What is your view on this, so that I can translate it, and if needed, correct the innacuraties of what is claimed there?
CC
Chris_Cox
Nov 5, 2008
Most types of compression don’t benefit much from threading (and some could be threaded, but get worse compression). We did some experiments with threading the compressors — best case was a 2% speedup, the worst case was a 15% slowdown, and the resulting size suffered.

And yes, most of the time when saving is waiting for the OS and your disk.

The claims about Carbon and Cocoa are missing a LOT of facts. Carbon was the only way Apple could make a business case for moving to OS X. Carbon was an evolution of the OS 9 APIs and made the port reasonable (still not easy, but reasonable). Carbon and Cocoa were supposed to live side by side, serving different audiences.

We adopt and ship new technologies when the technologies are ready (ie: we can’t ship without a compiler that works and an OS that works). We are generally aggressive in new technologies, when those technologies offer a benefit. If we appear to drag our feet – there’s usually a good reason (or a few hundred good reasons).
SS
Steven_Scotten
Nov 5, 2008
Chris–when you say "waiting for RAM" do you mean Photoshop is waiting for RAM to become available, or for scratch space to be allocated, or literally waiting on the throughput of the data bus and the six nanoseconds or so it takes to cycle?

I’m not being facetious, I get that there’s a lot of data to cycle through that memory. Even so, I’m wondering how a process that isn’t accessing the hard drive (not very often anyway; Activity Monitor says I’m sitting at 0 reads per second and 0 writes per second and my scratch drive hasn’t changed it’s available space) and hasn’t used up the RAM on my machine can be anything other than processor intensive. Even if it’s busy rearranging the memory it’s already allocated, that’s processor work.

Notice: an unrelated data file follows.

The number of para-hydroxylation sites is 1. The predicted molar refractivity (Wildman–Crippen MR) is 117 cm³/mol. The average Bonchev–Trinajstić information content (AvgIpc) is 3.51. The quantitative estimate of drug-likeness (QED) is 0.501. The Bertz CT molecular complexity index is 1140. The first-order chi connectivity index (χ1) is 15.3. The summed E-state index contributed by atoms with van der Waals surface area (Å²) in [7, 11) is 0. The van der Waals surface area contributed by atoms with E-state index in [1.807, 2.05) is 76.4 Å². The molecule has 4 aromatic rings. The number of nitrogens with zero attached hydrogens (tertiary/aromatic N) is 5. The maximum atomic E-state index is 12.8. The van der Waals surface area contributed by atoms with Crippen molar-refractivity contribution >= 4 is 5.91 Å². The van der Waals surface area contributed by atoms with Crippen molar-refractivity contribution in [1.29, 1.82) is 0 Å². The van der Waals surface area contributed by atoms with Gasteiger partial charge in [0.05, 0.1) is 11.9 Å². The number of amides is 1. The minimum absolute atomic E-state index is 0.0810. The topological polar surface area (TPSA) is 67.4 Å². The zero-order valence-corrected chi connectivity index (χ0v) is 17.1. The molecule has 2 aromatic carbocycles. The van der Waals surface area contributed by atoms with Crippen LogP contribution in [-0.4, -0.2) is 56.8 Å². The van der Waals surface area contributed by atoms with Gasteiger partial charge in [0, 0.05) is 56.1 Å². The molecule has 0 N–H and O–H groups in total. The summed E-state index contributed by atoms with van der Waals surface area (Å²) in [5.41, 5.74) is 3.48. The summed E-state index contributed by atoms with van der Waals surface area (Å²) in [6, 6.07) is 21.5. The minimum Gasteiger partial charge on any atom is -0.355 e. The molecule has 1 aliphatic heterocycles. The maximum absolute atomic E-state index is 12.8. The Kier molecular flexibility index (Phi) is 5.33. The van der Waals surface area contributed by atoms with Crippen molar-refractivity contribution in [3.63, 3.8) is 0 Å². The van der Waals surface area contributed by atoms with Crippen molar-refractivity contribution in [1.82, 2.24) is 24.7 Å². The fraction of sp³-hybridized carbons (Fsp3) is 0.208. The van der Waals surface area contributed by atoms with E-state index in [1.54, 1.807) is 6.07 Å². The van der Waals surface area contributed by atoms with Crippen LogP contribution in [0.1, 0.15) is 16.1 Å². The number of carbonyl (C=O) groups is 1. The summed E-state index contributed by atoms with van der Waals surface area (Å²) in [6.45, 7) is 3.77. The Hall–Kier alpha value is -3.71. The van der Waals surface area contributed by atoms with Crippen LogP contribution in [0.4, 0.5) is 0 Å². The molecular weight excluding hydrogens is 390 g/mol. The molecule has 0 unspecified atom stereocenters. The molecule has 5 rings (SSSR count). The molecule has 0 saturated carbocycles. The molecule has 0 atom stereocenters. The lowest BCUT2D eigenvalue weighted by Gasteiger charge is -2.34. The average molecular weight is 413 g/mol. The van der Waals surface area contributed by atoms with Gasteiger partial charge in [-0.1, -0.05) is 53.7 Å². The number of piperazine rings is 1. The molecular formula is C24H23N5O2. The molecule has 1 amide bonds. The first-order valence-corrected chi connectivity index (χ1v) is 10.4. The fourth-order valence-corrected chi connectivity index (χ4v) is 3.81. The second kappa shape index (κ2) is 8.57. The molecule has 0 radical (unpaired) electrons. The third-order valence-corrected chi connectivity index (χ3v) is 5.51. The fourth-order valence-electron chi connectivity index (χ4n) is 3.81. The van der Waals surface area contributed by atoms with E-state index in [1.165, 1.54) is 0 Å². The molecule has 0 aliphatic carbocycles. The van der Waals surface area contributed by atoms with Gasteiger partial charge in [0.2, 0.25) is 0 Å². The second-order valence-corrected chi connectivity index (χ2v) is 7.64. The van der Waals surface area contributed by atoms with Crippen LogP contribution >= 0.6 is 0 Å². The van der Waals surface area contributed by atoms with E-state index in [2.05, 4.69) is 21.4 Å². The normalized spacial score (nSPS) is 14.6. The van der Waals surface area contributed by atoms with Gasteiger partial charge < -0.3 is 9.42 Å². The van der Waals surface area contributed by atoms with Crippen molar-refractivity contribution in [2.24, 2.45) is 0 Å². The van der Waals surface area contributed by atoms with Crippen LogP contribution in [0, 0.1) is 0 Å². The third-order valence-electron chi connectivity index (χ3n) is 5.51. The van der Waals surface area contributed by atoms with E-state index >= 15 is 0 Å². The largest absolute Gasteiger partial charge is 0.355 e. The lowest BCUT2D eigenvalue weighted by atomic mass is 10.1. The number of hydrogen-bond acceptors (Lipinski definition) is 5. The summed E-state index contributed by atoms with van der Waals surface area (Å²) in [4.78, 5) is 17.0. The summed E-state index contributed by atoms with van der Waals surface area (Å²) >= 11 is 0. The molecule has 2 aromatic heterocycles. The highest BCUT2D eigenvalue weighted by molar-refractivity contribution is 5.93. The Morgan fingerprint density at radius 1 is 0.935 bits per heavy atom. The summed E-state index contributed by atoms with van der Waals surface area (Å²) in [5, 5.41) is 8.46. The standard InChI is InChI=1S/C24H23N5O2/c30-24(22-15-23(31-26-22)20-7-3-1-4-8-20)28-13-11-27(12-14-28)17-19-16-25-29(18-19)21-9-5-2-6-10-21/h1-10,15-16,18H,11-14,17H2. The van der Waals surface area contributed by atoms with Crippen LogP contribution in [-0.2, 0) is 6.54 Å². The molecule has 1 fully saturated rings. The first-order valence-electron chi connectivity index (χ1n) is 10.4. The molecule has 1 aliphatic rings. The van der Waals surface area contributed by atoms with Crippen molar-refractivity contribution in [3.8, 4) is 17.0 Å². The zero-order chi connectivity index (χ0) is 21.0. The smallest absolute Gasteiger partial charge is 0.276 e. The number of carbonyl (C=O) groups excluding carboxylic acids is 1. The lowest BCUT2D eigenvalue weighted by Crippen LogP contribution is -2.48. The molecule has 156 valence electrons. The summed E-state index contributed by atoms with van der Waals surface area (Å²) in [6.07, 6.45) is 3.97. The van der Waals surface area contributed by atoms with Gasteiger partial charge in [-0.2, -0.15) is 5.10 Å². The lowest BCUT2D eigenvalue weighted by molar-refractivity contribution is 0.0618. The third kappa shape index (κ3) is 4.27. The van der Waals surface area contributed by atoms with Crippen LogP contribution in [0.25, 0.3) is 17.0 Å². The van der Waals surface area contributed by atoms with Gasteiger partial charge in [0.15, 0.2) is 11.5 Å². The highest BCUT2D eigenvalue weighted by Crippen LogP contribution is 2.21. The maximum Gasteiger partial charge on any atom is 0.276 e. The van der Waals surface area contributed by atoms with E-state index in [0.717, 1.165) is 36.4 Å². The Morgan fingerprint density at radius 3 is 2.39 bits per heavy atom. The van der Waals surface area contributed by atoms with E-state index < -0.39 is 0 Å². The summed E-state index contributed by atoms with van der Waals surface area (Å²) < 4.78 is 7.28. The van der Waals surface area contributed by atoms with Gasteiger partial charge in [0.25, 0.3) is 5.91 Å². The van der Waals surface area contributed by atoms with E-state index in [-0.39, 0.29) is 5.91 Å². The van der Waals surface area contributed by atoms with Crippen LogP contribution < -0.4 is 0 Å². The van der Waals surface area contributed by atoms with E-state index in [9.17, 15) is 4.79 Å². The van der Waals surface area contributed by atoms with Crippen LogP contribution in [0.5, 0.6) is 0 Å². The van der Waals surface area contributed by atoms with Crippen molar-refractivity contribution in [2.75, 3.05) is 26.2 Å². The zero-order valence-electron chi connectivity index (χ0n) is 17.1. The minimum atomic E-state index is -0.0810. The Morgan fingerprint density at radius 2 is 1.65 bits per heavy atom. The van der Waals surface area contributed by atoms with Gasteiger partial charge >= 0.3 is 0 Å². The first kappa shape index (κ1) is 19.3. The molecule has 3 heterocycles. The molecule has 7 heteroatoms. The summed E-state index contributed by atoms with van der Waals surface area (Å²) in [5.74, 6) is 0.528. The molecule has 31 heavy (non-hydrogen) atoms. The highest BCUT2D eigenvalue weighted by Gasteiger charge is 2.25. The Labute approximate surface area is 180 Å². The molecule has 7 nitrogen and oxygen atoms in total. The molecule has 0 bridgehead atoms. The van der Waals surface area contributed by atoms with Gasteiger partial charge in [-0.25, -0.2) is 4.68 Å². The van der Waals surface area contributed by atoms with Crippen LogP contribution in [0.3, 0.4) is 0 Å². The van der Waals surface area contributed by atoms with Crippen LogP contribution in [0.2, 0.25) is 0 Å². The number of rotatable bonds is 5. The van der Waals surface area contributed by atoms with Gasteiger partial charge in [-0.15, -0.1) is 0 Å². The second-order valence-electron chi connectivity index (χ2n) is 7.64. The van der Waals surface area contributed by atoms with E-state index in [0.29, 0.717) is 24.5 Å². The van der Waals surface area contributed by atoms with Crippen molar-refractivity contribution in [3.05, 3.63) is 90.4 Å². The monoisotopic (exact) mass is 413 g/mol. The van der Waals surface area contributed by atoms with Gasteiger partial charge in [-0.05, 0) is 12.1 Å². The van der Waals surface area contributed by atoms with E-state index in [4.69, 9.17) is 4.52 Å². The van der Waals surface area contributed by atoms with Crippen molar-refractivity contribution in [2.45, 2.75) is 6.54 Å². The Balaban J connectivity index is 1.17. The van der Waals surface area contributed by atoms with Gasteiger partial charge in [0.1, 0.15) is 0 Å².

I was under the assumption that a PostScript interpreter works on 2D data the way that a raytracer works on 3D data: by picking a pixel at a time and calculating the value of that pixel based on the formula provided by the Postscript data. I used to split raytracing tasks among multiple machines… this one renders the first 400 lines, this one renders the next 400 lines and so on. I had ignorantly assumed that the same sort of division would be possible with rendering PostScript.

I’m at about 48 hours in on this render and the progress bar is at about a third of the way across. I guess the real lesson here is that using Photoshop as a RIP is sort of like trying to hammer a nail with a putty knife. I should do some tests with GhostScript and consider investing in real RIP software.
AW
Allen_Wicks
Nov 5, 2008
I still have 4GB of RAM reported free by Activity Monitor.

Not what you should be looking at. Instead watch how many Page outs are being generated during rendering. If Page outs are increasing at a rapid rate more RAM would be of benefit.
SS
Steven_Scotten
Nov 5, 2008
Sorry, didn’t mention Page outs.

Page outs: 0 bytes. I’m trying again after a system lockup that forced a cold boot.

I didn’t mention it because I don’t remember ever seeing any increase in Page Outs when using Photoshop until *after* my free RAM drops under 1GB.

I opened a 16GB file and that generated almost 12MB of Page Outs after dropping my available RAM to about 380MB. My system only has 10GB of RAM. I’ll get more eventually, but for now I gotta make do.

As a side note, I tried it again without antialiasing. Took about 90 seconds instead of over 48 hours. Trying the run again with antialiasing on. It’s been about ten minutes so far, and I still haven’t seen Page Outs budge. I’ll keep checking back tho.
CC
Chris_Cox
Nov 6, 2008
If I say "waiting on RAM", I mean that the CPU is stuck waiting on something to come from RAM into the CPU, or out of the CPU into RAM. DRAM latency is a lot more than 6 nanoseconds. And you do not have to fill all available RAM to be limited by the speed of RAM.

Just because something is CPU intensive does not mean it can be threaded.

No, a PostScript interpreter is a lot more like a ZBuffer than a ray tracer — it’s a RIP. Raytracing is embarassingly parallel – each pixel can be independent. Area buffers (when threaded) either end up repeating a lot of work, or need coherency (work on large chunks) to maintain their performance.